CrowBirdieBeads interviewed by fauxsure
What sorts of things do you offer in your shop?
Well, right now I mainly sell my handmade lampwork glass beads, although I'm planning on making some of the beads into jewelry for folks who just want to be able to wear one right away. Occasionally I have some of my vintage bead collection up for sale too, or a bit of destash to make room for the ongoing bead hoarding. I've been collecting beads since I was old enough play with them without trying to eat them.
What got you interested in glass beadmaking?
I mentioned that I have a bead collection. It's a great way to have a huge collection in a teeny storage space so I highly recommend it to everyone. I started collecting beads when I was little and my Grandmom would take me to flea markets with her. I was the cute little kid who would help her get a better price, and then I'd help her sort out the beads when we got home. I could do that for hours! I didn't get to keep them though because she used them to make crafts for bazaars for charity and I was getting serious bead envy. Soon as I could I started buying vintage and antique glass beads at markets, auctions, wherever I could find them, because at the time glass beads weren't really at the stores anywhere. The more I learned about them the more I was amazed at what little bits of history and art they really were. And how complex they could be!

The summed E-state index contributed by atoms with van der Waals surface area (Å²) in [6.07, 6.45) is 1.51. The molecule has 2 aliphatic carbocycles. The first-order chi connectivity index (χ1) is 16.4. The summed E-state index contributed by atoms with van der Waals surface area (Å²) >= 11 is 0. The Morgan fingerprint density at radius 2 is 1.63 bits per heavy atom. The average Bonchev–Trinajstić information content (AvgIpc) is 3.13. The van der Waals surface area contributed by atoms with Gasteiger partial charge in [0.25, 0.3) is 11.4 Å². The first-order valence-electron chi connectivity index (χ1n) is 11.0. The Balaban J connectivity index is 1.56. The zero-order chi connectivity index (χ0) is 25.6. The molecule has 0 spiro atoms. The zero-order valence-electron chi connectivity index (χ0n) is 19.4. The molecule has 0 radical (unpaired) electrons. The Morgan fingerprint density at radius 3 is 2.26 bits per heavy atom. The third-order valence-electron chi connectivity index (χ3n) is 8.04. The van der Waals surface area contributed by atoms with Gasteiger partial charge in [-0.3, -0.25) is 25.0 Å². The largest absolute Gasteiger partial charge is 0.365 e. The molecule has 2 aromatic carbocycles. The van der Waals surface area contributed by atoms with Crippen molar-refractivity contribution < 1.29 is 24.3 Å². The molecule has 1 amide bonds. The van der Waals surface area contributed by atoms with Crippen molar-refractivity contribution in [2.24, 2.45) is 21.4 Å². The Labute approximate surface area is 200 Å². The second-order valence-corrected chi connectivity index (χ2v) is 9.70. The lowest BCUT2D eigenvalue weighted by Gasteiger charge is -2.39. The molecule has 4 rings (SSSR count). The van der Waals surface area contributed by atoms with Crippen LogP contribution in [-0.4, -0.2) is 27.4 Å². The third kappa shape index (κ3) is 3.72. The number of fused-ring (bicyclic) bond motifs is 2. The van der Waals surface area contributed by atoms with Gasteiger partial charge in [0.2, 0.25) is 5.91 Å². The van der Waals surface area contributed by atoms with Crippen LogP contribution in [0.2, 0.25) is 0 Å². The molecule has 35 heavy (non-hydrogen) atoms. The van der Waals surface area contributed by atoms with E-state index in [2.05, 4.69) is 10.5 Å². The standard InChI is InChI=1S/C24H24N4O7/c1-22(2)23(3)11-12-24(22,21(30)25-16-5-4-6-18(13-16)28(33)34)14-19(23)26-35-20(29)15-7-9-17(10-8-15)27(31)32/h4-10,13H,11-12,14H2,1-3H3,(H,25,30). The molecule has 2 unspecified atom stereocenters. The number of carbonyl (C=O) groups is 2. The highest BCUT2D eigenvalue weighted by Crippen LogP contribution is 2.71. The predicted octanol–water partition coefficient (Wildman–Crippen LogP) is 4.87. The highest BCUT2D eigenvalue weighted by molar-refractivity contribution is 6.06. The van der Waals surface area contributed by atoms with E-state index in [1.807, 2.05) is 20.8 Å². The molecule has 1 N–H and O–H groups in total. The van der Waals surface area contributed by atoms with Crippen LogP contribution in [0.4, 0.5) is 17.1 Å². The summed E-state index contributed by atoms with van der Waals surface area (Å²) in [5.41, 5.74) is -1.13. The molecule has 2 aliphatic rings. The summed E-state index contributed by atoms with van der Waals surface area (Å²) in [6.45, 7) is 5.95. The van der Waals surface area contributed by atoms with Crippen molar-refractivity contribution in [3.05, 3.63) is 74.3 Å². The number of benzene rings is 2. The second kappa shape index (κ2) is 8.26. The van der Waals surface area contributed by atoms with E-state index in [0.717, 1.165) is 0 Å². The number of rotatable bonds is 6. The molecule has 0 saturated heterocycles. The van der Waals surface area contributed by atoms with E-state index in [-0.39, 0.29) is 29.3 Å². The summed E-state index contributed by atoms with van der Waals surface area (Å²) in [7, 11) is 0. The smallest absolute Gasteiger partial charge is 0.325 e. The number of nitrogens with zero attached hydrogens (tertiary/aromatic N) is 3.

I started selling vintage beads on EBay so that I could buy other beads, and it turned out to be very self-sustaining. I got involved with a great community of bead folks through a discussion group called "Beads, Beads and More Beads" and they encouraged me to try lampworking myself. I'd always sculpted in polymer clay so I fell in love with it after getting a basic setup and making these um, really ugly beads at first. It takes a lot of practice to make a good, solid bead! There's something amazing about juggling molten lava on the end of a metal stick in a flame and coming out with a piece of wearable art.
How did you first start selling on etsy? How long have you been selling? Do you sell anywhere else?